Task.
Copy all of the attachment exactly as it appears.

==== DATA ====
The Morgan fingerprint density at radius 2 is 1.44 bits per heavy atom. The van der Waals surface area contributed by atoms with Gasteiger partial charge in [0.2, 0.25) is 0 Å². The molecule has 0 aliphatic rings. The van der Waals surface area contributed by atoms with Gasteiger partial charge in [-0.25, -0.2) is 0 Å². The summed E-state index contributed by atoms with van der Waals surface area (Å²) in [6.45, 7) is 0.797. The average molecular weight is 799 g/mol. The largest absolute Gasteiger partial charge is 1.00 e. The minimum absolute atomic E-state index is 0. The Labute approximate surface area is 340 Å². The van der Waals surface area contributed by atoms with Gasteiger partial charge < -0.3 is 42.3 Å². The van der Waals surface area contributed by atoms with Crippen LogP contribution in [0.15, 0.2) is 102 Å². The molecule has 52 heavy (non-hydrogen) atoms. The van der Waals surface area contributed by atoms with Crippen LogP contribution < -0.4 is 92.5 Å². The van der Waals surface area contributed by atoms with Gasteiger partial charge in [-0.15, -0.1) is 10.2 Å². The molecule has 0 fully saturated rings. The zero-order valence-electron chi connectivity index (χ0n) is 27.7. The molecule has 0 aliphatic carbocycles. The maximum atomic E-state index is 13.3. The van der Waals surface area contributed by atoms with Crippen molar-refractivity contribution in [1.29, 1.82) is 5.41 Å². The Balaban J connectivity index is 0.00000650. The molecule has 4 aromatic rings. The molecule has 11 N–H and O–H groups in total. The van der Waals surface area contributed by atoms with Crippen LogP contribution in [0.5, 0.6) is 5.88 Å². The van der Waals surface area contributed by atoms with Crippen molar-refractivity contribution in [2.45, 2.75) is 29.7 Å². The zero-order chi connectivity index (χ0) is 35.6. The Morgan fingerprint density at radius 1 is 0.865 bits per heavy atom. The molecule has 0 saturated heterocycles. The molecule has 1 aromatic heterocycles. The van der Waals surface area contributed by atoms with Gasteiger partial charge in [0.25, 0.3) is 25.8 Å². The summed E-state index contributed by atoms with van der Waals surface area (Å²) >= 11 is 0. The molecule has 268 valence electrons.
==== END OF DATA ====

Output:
The Morgan fingerprint density at radius 2 is 1.44 bits per heavy atom. The van der Waals surface area contributed by atoms with Gasteiger partial charge in [0.2, 0.25) is 0 Å². The molecule has 0 aliphatic rings. The van der Waals surface area contributed by atoms with Gasteiger partial charge in [-0.25, -0.2) is 0 Å². The summed E-state index contributed by atoms with van der Waals surface area (Å²) in [6.45, 7) is 0.797. The average molecular weight is 799 g/mol. The largest absolute Gasteiger partial charge is 1.00 e. The minimum absolute atomic E-state index is 0. The Labute approximate surface area is 340 Å². The van der Waals surface area contributed by atoms with Gasteiger partial charge < -0.3 is 42.3 Å². The van der Waals surface area contributed by atoms with Crippen LogP contribution in [0.15, 0.2) is 102 Å². The molecule has 52 heavy (non-hydrogen) atoms. The van der Waals surface area contributed by atoms with Crippen LogP contribution < -0.4 is 92.5 Å². The van der Waals surface area contributed by atoms with Gasteiger partial charge in [-0.15, -0.1) is 10.2 Å². The molecule has 0 fully saturated rings. The zero-order valence-electron chi connectivity index (χ0n) is 27.7. The molecule has 0 aliphatic carbocycles. The maximum atomic E-state index is 13.3. The van der Waals surface area contributed by atoms with Crippen molar-refractivity contribution in [1.29, 1.82) is 5.41 Å². The Balaban J connectivity index is 0.00000650. The molecule has 4 aromatic rings. The molecule has 11 N–H and O–H groups in total. The van der Waals surface area contributed by atoms with Crippen LogP contribution in [0.5, 0.6) is 5.88 Å². The van der Waals surface area contributed by atoms with Crippen molar-refractivity contribution in [2.45, 2.75) is 29.7 Å². The zero-order chi connectivity index (χ0) is 35.6. The Morgan fingerprint density at radius 1 is 0.865 bits per heavy atom. The molecule has 0 saturated heterocycles. The molecule has 1 aromatic heterocycles. The van der Waals surface area contributed by atoms with Gasteiger partial charge in [0.25, 0.3) is 25.8 Å². The summed E-state index contributed by atoms with van der Waals surface area (Å²) >= 11 is 0. The molecule has 268 valence electrons.